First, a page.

Date of Award


Document Type


Degree Name

Master of Arts in Applied Archaeology



First Reader/Committee Chair

Hepp, Guy


Oaxaca is a state in Southern Mexico with a long history of human occupation. In fact, some of the earliest village sites in Mexico are found there, dating to the Early Formative period (2000 – 1000 BCE). These early settlements provide archaeologists an opportunity to study a time period which saw increasing development of social complexity in Mesoamerica. For this thesis, I examined shellfish remains recovered from middens during excavation at the coastal Oaxacan site of La Consentida conducted by Dr. Guy Hepp in 2012 as part of the La Consentida Archaeological Project. I examine this material for evidence of paleoenvironmental conditions and their change over time, archaic land use practices, and social practices including feasting and status differentiation.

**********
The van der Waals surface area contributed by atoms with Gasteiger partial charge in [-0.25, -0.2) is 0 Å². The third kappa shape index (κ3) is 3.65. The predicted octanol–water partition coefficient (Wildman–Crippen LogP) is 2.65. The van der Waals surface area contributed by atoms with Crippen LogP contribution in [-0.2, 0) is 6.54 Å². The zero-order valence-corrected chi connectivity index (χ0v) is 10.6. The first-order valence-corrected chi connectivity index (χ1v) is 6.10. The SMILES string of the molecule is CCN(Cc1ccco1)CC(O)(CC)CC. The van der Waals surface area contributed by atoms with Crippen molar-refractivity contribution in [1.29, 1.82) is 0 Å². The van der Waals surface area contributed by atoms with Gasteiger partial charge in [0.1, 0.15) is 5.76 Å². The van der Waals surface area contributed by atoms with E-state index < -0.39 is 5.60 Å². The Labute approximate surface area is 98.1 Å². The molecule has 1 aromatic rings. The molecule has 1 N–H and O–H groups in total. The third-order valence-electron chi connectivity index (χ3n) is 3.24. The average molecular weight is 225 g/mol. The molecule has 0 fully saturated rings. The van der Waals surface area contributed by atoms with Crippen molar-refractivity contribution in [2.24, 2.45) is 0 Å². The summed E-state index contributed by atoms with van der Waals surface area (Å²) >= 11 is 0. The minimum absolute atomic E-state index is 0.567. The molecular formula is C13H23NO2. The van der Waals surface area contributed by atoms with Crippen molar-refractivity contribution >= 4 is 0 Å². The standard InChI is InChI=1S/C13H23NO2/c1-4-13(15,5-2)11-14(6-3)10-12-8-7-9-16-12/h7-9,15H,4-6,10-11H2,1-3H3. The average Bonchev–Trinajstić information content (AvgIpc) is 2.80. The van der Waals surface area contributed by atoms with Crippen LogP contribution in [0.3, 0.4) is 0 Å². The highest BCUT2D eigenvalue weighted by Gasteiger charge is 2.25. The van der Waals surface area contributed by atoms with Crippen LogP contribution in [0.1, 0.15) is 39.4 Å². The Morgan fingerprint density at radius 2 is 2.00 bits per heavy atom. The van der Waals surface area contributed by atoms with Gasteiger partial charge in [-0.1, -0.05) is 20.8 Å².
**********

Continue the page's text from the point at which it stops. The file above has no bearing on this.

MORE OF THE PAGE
This thesis will contribute to other regional studies through analysis of material collected from these middens. I examine this shell in numerous ways, including by speciation, measurement, contextual analysis, and archaeometric techniques documenting occurrences of feasting La Consentida. In the course of my analysis, I find that the inhabitants of La Consentida utilized the nearby estuaries and lagoons as sources of the shellfish found at the site, and the inhabitants consumed them as part of feasting behavior. They further utilized some of the remains in the production of shell tools and decorative items. I will discuss two shell beads, three shell pendants, and one shell cutting tool recovered during excavations for evidence of manufacturing practices and tool use at La Consentida.